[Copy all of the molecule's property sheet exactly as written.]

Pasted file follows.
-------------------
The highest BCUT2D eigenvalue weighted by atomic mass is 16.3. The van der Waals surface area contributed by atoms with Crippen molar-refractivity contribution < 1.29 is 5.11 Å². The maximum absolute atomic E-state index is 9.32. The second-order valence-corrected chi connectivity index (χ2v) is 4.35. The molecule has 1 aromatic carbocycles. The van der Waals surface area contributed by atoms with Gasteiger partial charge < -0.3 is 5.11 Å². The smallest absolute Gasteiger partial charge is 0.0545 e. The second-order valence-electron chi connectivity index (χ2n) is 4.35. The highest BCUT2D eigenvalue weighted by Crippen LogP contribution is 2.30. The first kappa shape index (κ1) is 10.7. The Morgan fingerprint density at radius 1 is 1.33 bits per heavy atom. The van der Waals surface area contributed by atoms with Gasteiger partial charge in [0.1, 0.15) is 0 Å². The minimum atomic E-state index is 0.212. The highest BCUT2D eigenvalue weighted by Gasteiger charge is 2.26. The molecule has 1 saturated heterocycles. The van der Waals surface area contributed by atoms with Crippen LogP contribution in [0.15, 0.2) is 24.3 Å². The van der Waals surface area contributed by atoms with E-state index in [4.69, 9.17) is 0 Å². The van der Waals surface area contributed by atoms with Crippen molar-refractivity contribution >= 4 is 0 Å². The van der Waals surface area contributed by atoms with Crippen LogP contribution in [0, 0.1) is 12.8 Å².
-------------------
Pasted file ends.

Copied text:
The highest BCUT2D eigenvalue weighted by atomic mass is 16.3. The van der Waals surface area contributed by atoms with Crippen molar-refractivity contribution < 1.29 is 5.11 Å². The maximum absolute atomic E-state index is 9.32. The second-order valence-corrected chi connectivity index (χ2v) is 4.35. The molecule has 1 aromatic carbocycles. The van der Waals surface area contributed by atoms with Gasteiger partial charge < -0.3 is 5.11 Å². The smallest absolute Gasteiger partial charge is 0.0545 e. The second-order valence-electron chi connectivity index (χ2n) is 4.35. The highest BCUT2D eigenvalue weighted by Crippen LogP contribution is 2.30. The first kappa shape index (κ1) is 10.7. The Morgan fingerprint density at radius 1 is 1.33 bits per heavy atom. The van der Waals surface area contributed by atoms with Gasteiger partial charge in [0.1, 0.15) is 0 Å². The minimum atomic E-state index is 0.212. The highest BCUT2D eigenvalue weighted by Gasteiger charge is 2.26. The molecule has 1 saturated heterocycles. The van der Waals surface area contributed by atoms with Crippen LogP contribution in [0.15, 0.2) is 24.3 Å². The van der Waals surface area contributed by atoms with E-state index in [4.69, 9.17) is 0 Å². The van der Waals surface area contributed by atoms with Crippen molar-refractivity contribution >= 4 is 0 Å². The van der Waals surface area contributed by atoms with Crippen LogP contribution in [0, 0.1) is 12.8 Å².